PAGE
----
Growing Snapdragons In Pots – Tips For Snapdragon Container Care

potted snapdragon
potted snapdragon
(Image credit: manfredxy)

Snapdragons are perennials—often grown as annuals—that produce a pretty and brightly-colored spike of flowers. While often used in beds, container grown snapdragons are another great garden, patio, and even indoor option for using these striking flowers.

About Snapdragons in Containers

Snapdragons have pretty, bell-shaped flowers that grow in clusters on a tall spike. They are cool-weather flowers, so expect them to bloom in spring and fall, not summer. They come in a range of colors including white, yellow, orange, pink, purple, red, and more. Snapdragons also come in different sizes, from 6 to 36 inches (15 cm. to almost a meter). A bunch of snapdragons of approximately the same height, but in a mix of colors, looks stunning in any kind of container. Another great way to grow a snapdragon in a pot is to combine it with other plants. Everyone loves a mixed pot, but it isn’t always easy to get the perfect look you see in nursery creations. The secret is to use a mix of tall, short, and creeping or spilling plants – think thriller, filler, spiller. For the tall plant, people tend to reach for traditional ‘spikes,’ but you can also use a spiky flower, like a snapdragon, to add that tall element.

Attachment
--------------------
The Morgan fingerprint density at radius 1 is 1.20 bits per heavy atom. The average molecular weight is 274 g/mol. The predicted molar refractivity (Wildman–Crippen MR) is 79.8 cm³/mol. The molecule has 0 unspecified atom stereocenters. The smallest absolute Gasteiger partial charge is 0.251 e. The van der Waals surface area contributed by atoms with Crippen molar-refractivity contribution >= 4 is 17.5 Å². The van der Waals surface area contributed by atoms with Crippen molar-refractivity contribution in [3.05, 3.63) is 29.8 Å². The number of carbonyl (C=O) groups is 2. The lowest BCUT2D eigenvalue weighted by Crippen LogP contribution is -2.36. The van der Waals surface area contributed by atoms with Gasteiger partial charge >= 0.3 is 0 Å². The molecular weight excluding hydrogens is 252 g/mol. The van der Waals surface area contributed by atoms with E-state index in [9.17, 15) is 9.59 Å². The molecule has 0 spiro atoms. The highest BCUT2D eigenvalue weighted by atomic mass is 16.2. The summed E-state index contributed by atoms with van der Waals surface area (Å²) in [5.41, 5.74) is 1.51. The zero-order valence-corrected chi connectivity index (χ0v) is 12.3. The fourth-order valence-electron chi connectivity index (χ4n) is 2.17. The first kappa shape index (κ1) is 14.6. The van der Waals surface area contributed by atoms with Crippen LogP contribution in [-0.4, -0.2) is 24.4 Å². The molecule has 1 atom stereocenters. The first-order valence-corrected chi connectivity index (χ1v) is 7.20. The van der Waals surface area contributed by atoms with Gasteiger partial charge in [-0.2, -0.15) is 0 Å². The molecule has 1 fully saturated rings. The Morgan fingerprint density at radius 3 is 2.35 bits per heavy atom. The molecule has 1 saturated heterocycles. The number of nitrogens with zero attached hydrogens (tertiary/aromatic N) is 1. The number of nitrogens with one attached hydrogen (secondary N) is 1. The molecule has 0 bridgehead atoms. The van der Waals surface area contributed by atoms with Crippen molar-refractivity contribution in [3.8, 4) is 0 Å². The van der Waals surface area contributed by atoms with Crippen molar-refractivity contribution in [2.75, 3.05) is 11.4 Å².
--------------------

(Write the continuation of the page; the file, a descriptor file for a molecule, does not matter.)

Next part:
Snapdragon Container Care

Growing snapdragons in pots isn’t difficult, especially if you've grown them previously in beds. They prefer full sun, but with a container you can move them around to catch the light. Make sure the container drains well, and that you water it regularly. The soil in a pot will dry out much more quickly than the soil in a flower bed. As the snapdragon flowers die off, deadhead them to encourage more blooms. As the summer heats up, they will stop blooming, but be patient and you’ll get more flowers in the fall. Containers with snapdragons can be a great way to brighten up your patio or balcony.

Mary Ellen Ellis

Mary Ellen Ellis has been gardening for over 20 years. With degrees in Chemistry and Biology, Mary Ellen's specialties are flowers, native plants, and herbs.